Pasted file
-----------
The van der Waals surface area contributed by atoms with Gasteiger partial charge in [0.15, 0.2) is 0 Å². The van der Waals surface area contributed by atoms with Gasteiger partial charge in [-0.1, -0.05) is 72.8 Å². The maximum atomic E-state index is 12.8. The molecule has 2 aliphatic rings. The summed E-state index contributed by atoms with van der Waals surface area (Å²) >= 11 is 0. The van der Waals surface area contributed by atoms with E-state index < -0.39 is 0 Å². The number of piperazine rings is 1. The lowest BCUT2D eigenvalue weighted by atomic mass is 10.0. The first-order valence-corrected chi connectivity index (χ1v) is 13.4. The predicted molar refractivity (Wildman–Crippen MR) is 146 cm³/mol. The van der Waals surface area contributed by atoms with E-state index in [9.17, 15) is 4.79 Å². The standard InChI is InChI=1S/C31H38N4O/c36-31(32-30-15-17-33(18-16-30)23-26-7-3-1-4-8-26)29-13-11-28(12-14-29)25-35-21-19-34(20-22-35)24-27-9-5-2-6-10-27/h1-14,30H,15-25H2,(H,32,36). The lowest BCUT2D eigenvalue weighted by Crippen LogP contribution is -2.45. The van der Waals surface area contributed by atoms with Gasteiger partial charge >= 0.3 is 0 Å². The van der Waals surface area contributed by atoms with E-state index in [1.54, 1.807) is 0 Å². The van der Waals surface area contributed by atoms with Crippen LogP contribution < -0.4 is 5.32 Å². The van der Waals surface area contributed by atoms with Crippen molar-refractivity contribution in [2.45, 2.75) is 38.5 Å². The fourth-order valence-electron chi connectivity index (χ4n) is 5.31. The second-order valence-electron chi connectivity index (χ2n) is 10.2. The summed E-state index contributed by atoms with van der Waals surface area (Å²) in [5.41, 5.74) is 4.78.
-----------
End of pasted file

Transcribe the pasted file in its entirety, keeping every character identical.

The van der Waals surface area contributed by atoms with Gasteiger partial charge in [0.15, 0.2) is 0 Å². The van der Waals surface area contributed by atoms with Gasteiger partial charge in [-0.1, -0.05) is 72.8 Å². The maximum atomic E-state index is 12.8. The molecule has 2 aliphatic rings. The summed E-state index contributed by atoms with van der Waals surface area (Å²) >= 11 is 0. The van der Waals surface area contributed by atoms with E-state index < -0.39 is 0 Å². The number of piperazine rings is 1. The lowest BCUT2D eigenvalue weighted by atomic mass is 10.0. The first-order valence-corrected chi connectivity index (χ1v) is 13.4. The predicted molar refractivity (Wildman–Crippen MR) is 146 cm³/mol. The van der Waals surface area contributed by atoms with E-state index in [9.17, 15) is 4.79 Å². The standard InChI is InChI=1S/C31H38N4O/c36-31(32-30-15-17-33(18-16-30)23-26-7-3-1-4-8-26)29-13-11-28(12-14-29)25-35-21-19-34(20-22-35)24-27-9-5-2-6-10-27/h1-14,30H,15-25H2,(H,32,36). The lowest BCUT2D eigenvalue weighted by Crippen LogP contribution is -2.45. The van der Waals surface area contributed by atoms with Gasteiger partial charge >= 0.3 is 0 Å². The van der Waals surface area contributed by atoms with E-state index in [1.54, 1.807) is 0 Å². The van der Waals surface area contributed by atoms with Crippen LogP contribution < -0.4 is 5.32 Å². The van der Waals surface area contributed by atoms with Crippen molar-refractivity contribution in [2.45, 2.75) is 38.5 Å². The fourth-order valence-electron chi connectivity index (χ4n) is 5.31. The second-order valence-electron chi connectivity index (χ2n) is 10.2. The summed E-state index contributed by atoms with van der Waals surface area (Å²) in [5.41, 5.74) is 4.78.